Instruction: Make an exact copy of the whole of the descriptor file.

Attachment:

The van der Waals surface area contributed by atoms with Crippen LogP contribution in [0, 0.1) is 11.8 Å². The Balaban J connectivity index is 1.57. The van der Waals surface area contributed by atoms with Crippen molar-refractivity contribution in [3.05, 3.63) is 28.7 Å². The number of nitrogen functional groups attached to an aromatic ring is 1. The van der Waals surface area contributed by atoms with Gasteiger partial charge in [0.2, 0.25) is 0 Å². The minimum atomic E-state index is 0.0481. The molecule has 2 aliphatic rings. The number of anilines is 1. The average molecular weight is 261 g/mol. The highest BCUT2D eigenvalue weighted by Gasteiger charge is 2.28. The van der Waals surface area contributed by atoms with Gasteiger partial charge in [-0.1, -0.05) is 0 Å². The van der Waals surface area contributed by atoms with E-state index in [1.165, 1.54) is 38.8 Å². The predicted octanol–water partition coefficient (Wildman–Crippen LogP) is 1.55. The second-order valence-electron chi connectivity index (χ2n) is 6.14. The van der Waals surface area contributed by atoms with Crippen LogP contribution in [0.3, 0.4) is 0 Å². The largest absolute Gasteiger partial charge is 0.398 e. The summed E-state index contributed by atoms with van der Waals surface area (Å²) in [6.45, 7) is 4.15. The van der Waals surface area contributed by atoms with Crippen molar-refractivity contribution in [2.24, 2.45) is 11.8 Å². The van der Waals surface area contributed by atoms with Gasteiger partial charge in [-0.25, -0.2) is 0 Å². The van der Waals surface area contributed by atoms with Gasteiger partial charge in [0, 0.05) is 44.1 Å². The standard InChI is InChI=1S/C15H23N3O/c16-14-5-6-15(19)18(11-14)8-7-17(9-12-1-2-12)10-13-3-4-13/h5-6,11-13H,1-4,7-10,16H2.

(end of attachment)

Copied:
The van der Waals surface area contributed by atoms with Crippen LogP contribution in [0, 0.1) is 11.8 Å². The Balaban J connectivity index is 1.57. The van der Waals surface area contributed by atoms with Crippen molar-refractivity contribution in [3.05, 3.63) is 28.7 Å². The number of nitrogen functional groups attached to an aromatic ring is 1. The van der Waals surface area contributed by atoms with Gasteiger partial charge in [0.2, 0.25) is 0 Å². The minimum atomic E-state index is 0.0481. The molecule has 2 aliphatic rings. The number of anilines is 1. The average molecular weight is 261 g/mol. The highest BCUT2D eigenvalue weighted by Gasteiger charge is 2.28. The van der Waals surface area contributed by atoms with Gasteiger partial charge in [-0.1, -0.05) is 0 Å². The van der Waals surface area contributed by atoms with E-state index in [1.165, 1.54) is 38.8 Å². The predicted octanol–water partition coefficient (Wildman–Crippen LogP) is 1.55. The second-order valence-electron chi connectivity index (χ2n) is 6.14. The van der Waals surface area contributed by atoms with Crippen LogP contribution in [0.3, 0.4) is 0 Å². The largest absolute Gasteiger partial charge is 0.398 e. The summed E-state index contributed by atoms with van der Waals surface area (Å²) in [6.45, 7) is 4.15. The van der Waals surface area contributed by atoms with Crippen molar-refractivity contribution in [2.24, 2.45) is 11.8 Å². The van der Waals surface area contributed by atoms with Gasteiger partial charge in [-0.25, -0.2) is 0 Å². The van der Waals surface area contributed by atoms with Gasteiger partial charge in [0, 0.05) is 44.1 Å². The standard InChI is InChI=1S/C15H23N3O/c16-14-5-6-15(19)18(11-14)8-7-17(9-12-1-2-12)10-13-3-4-13/h5-6,11-13H,1-4,7-10,16H2.